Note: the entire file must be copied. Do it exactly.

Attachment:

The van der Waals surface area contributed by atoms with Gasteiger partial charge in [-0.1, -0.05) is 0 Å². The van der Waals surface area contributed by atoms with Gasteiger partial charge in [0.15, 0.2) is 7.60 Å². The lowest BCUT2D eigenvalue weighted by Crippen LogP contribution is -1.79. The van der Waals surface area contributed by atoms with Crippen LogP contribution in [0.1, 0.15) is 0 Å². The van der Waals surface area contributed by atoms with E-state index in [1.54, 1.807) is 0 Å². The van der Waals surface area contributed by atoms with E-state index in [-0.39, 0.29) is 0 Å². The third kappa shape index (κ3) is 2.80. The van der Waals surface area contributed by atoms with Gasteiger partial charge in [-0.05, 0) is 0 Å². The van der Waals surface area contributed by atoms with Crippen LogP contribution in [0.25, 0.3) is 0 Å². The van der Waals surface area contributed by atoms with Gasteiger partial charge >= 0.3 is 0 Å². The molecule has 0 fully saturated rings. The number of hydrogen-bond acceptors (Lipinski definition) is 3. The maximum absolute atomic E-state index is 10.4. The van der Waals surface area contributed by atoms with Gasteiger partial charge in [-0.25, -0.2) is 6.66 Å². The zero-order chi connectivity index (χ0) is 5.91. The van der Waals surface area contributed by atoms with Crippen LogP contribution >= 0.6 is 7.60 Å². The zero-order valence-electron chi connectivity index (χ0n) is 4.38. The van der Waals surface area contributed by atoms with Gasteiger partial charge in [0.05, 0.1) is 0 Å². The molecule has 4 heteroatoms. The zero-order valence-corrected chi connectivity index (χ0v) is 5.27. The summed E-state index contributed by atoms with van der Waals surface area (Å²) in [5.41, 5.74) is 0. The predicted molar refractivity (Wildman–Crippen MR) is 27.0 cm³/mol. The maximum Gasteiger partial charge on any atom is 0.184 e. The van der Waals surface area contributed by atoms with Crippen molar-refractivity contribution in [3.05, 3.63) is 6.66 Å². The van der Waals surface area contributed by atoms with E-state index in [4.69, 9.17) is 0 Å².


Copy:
The van der Waals surface area contributed by atoms with Gasteiger partial charge in [-0.1, -0.05) is 0 Å². The van der Waals surface area contributed by atoms with Gasteiger partial charge in [0.15, 0.2) is 7.60 Å². The lowest BCUT2D eigenvalue weighted by Crippen LogP contribution is -1.79. The van der Waals surface area contributed by atoms with Crippen LogP contribution in [0.1, 0.15) is 0 Å². The van der Waals surface area contributed by atoms with E-state index in [1.54, 1.807) is 0 Å². The van der Waals surface area contributed by atoms with E-state index in [-0.39, 0.29) is 0 Å². The third kappa shape index (κ3) is 2.80. The van der Waals surface area contributed by atoms with Gasteiger partial charge in [-0.05, 0) is 0 Å². The van der Waals surface area contributed by atoms with Crippen LogP contribution in [0.25, 0.3) is 0 Å². The van der Waals surface area contributed by atoms with Gasteiger partial charge >= 0.3 is 0 Å². The molecule has 0 fully saturated rings. The number of hydrogen-bond acceptors (Lipinski definition) is 3. The maximum absolute atomic E-state index is 10.4. The van der Waals surface area contributed by atoms with Gasteiger partial charge in [-0.25, -0.2) is 6.66 Å². The zero-order chi connectivity index (χ0) is 5.91. The van der Waals surface area contributed by atoms with Crippen LogP contribution >= 0.6 is 7.60 Å². The zero-order valence-electron chi connectivity index (χ0n) is 4.38. The van der Waals surface area contributed by atoms with Gasteiger partial charge in [0.05, 0.1) is 0 Å². The molecule has 4 heteroatoms. The zero-order valence-corrected chi connectivity index (χ0v) is 5.27. The summed E-state index contributed by atoms with van der Waals surface area (Å²) in [5.41, 5.74) is 0. The predicted molar refractivity (Wildman–Crippen MR) is 27.0 cm³/mol. The maximum Gasteiger partial charge on any atom is 0.184 e. The van der Waals surface area contributed by atoms with Crippen molar-refractivity contribution in [3.05, 3.63) is 6.66 Å². The van der Waals surface area contributed by atoms with E-state index in [4.69, 9.17) is 0 Å².